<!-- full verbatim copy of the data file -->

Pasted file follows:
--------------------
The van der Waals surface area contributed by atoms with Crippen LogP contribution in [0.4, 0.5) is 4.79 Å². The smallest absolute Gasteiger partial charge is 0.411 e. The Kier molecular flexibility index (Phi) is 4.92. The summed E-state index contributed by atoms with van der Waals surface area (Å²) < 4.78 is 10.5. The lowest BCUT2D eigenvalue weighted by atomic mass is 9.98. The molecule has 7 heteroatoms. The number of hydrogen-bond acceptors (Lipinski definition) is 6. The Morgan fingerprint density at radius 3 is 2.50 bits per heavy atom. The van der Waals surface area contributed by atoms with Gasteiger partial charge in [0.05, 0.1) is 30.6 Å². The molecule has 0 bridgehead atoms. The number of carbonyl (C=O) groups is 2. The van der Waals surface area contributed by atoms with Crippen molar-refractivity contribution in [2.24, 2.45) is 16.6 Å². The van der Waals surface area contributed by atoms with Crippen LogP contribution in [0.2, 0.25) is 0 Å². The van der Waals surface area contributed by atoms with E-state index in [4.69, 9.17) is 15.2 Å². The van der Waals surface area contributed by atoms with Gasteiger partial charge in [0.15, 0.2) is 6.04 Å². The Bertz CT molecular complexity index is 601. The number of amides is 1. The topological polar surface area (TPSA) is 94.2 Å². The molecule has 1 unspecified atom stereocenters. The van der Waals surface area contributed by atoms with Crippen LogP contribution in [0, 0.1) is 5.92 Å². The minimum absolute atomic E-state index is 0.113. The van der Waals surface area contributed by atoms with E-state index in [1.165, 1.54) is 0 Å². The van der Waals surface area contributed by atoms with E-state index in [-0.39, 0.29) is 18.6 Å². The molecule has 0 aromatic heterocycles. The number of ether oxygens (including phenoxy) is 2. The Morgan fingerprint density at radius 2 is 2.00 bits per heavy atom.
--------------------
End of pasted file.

The van der Waals surface area contributed by atoms with Crippen LogP contribution in [0.4, 0.5) is 4.79 Å². The smallest absolute Gasteiger partial charge is 0.411 e. The Kier molecular flexibility index (Phi) is 4.92. The summed E-state index contributed by atoms with van der Waals surface area (Å²) < 4.78 is 10.5. The lowest BCUT2D eigenvalue weighted by atomic mass is 9.98. The molecule has 7 heteroatoms. The number of hydrogen-bond acceptors (Lipinski definition) is 6. The Morgan fingerprint density at radius 3 is 2.50 bits per heavy atom. The van der Waals surface area contributed by atoms with Gasteiger partial charge in [0.05, 0.1) is 30.6 Å². The molecule has 0 bridgehead atoms. The number of carbonyl (C=O) groups is 2. The van der Waals surface area contributed by atoms with Crippen molar-refractivity contribution in [2.24, 2.45) is 16.6 Å². The van der Waals surface area contributed by atoms with Crippen LogP contribution in [0.2, 0.25) is 0 Å². The van der Waals surface area contributed by atoms with E-state index in [4.69, 9.17) is 15.2 Å². The van der Waals surface area contributed by atoms with Gasteiger partial charge in [0.15, 0.2) is 6.04 Å². The Bertz CT molecular complexity index is 601. The number of amides is 1. The topological polar surface area (TPSA) is 94.2 Å². The molecule has 1 unspecified atom stereocenters. The van der Waals surface area contributed by atoms with Crippen LogP contribution in [0, 0.1) is 5.92 Å². The minimum absolute atomic E-state index is 0.113. The van der Waals surface area contributed by atoms with E-state index in [1.165, 1.54) is 0 Å². The van der Waals surface area contributed by atoms with E-state index in [-0.39, 0.29) is 18.6 Å². The molecule has 0 aromatic heterocycles. The number of ether oxygens (including phenoxy) is 2. The Morgan fingerprint density at radius 2 is 2.00 bits per heavy atom.